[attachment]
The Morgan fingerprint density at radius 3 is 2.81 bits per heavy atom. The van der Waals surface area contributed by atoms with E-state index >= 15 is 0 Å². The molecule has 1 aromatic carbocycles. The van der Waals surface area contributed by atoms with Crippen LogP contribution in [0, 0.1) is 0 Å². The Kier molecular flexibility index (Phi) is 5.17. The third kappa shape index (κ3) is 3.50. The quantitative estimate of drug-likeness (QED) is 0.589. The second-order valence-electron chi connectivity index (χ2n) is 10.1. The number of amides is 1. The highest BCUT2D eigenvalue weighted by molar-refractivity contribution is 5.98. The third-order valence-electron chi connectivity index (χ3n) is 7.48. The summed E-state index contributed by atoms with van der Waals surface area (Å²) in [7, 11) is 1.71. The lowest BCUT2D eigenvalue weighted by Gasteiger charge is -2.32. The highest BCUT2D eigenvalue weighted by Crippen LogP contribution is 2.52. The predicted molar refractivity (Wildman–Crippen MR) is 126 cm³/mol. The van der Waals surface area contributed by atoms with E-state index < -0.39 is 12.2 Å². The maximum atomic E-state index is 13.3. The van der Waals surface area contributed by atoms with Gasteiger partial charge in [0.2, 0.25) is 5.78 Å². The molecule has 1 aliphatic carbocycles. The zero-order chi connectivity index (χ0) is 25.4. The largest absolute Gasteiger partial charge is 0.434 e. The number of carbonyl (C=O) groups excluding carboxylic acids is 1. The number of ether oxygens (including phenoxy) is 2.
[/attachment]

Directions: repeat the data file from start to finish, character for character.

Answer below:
The Morgan fingerprint density at radius 3 is 2.81 bits per heavy atom. The van der Waals surface area contributed by atoms with E-state index >= 15 is 0 Å². The molecule has 1 aromatic carbocycles. The van der Waals surface area contributed by atoms with Crippen LogP contribution in [0, 0.1) is 0 Å². The Kier molecular flexibility index (Phi) is 5.17. The third kappa shape index (κ3) is 3.50. The quantitative estimate of drug-likeness (QED) is 0.589. The second-order valence-electron chi connectivity index (χ2n) is 10.1. The number of amides is 1. The highest BCUT2D eigenvalue weighted by molar-refractivity contribution is 5.98. The third-order valence-electron chi connectivity index (χ3n) is 7.48. The summed E-state index contributed by atoms with van der Waals surface area (Å²) in [7, 11) is 1.71. The lowest BCUT2D eigenvalue weighted by Gasteiger charge is -2.32. The highest BCUT2D eigenvalue weighted by Crippen LogP contribution is 2.52. The predicted molar refractivity (Wildman–Crippen MR) is 126 cm³/mol. The van der Waals surface area contributed by atoms with E-state index < -0.39 is 12.2 Å². The maximum atomic E-state index is 13.3. The van der Waals surface area contributed by atoms with Gasteiger partial charge in [0.2, 0.25) is 5.78 Å². The molecule has 1 aliphatic carbocycles. The zero-order chi connectivity index (χ0) is 25.4. The largest absolute Gasteiger partial charge is 0.434 e. The number of carbonyl (C=O) groups excluding carboxylic acids is 1. The number of ether oxygens (including phenoxy) is 2.